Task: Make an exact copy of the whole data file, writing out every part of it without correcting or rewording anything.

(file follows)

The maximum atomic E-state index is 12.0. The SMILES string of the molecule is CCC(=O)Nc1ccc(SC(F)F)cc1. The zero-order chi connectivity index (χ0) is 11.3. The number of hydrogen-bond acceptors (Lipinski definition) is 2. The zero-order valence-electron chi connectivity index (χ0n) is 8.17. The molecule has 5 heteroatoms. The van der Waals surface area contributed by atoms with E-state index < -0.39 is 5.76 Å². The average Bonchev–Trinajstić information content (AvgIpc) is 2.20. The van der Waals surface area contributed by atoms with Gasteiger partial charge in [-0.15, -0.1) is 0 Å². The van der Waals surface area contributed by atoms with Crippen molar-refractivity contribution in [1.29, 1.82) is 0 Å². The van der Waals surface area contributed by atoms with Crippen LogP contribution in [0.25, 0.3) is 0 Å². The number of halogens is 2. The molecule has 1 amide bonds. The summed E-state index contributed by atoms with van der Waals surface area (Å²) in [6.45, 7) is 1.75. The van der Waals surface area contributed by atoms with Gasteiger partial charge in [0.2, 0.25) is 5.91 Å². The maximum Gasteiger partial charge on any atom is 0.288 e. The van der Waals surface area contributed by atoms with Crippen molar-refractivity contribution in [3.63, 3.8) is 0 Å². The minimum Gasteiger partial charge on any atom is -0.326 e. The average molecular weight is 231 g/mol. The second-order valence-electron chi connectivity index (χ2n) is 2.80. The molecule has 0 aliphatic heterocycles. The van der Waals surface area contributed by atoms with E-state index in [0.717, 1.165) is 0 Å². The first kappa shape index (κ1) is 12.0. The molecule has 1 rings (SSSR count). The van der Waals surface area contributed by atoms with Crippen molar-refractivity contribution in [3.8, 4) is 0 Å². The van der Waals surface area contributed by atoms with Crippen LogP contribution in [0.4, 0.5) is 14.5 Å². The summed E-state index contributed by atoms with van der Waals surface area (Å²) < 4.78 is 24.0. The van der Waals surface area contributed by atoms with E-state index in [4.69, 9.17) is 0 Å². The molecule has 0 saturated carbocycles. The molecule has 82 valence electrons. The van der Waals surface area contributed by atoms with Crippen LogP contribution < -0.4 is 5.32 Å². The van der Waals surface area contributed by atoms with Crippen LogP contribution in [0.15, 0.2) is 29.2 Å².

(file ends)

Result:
The maximum atomic E-state index is 12.0. The SMILES string of the molecule is CCC(=O)Nc1ccc(SC(F)F)cc1. The zero-order chi connectivity index (χ0) is 11.3. The number of hydrogen-bond acceptors (Lipinski definition) is 2. The zero-order valence-electron chi connectivity index (χ0n) is 8.17. The molecule has 5 heteroatoms. The van der Waals surface area contributed by atoms with E-state index < -0.39 is 5.76 Å². The average Bonchev–Trinajstić information content (AvgIpc) is 2.20. The van der Waals surface area contributed by atoms with Gasteiger partial charge in [-0.15, -0.1) is 0 Å². The van der Waals surface area contributed by atoms with Crippen molar-refractivity contribution in [1.29, 1.82) is 0 Å². The van der Waals surface area contributed by atoms with Crippen LogP contribution in [0.25, 0.3) is 0 Å². The number of halogens is 2. The molecule has 1 amide bonds. The summed E-state index contributed by atoms with van der Waals surface area (Å²) in [6.45, 7) is 1.75. The van der Waals surface area contributed by atoms with Gasteiger partial charge in [0.2, 0.25) is 5.91 Å². The maximum Gasteiger partial charge on any atom is 0.288 e. The van der Waals surface area contributed by atoms with Crippen molar-refractivity contribution in [3.63, 3.8) is 0 Å². The minimum Gasteiger partial charge on any atom is -0.326 e. The average molecular weight is 231 g/mol. The second-order valence-electron chi connectivity index (χ2n) is 2.80. The molecule has 0 aliphatic heterocycles. The van der Waals surface area contributed by atoms with E-state index in [0.717, 1.165) is 0 Å². The first kappa shape index (κ1) is 12.0. The molecule has 1 rings (SSSR count). The van der Waals surface area contributed by atoms with Crippen molar-refractivity contribution in [3.8, 4) is 0 Å². The van der Waals surface area contributed by atoms with Crippen LogP contribution in [0.4, 0.5) is 14.5 Å². The summed E-state index contributed by atoms with van der Waals surface area (Å²) < 4.78 is 24.0. The van der Waals surface area contributed by atoms with E-state index in [4.69, 9.17) is 0 Å². The molecule has 0 saturated carbocycles. The molecule has 82 valence electrons. The van der Waals surface area contributed by atoms with Crippen LogP contribution < -0.4 is 5.32 Å². The van der Waals surface area contributed by atoms with Crippen LogP contribution in [0.15, 0.2) is 29.2 Å².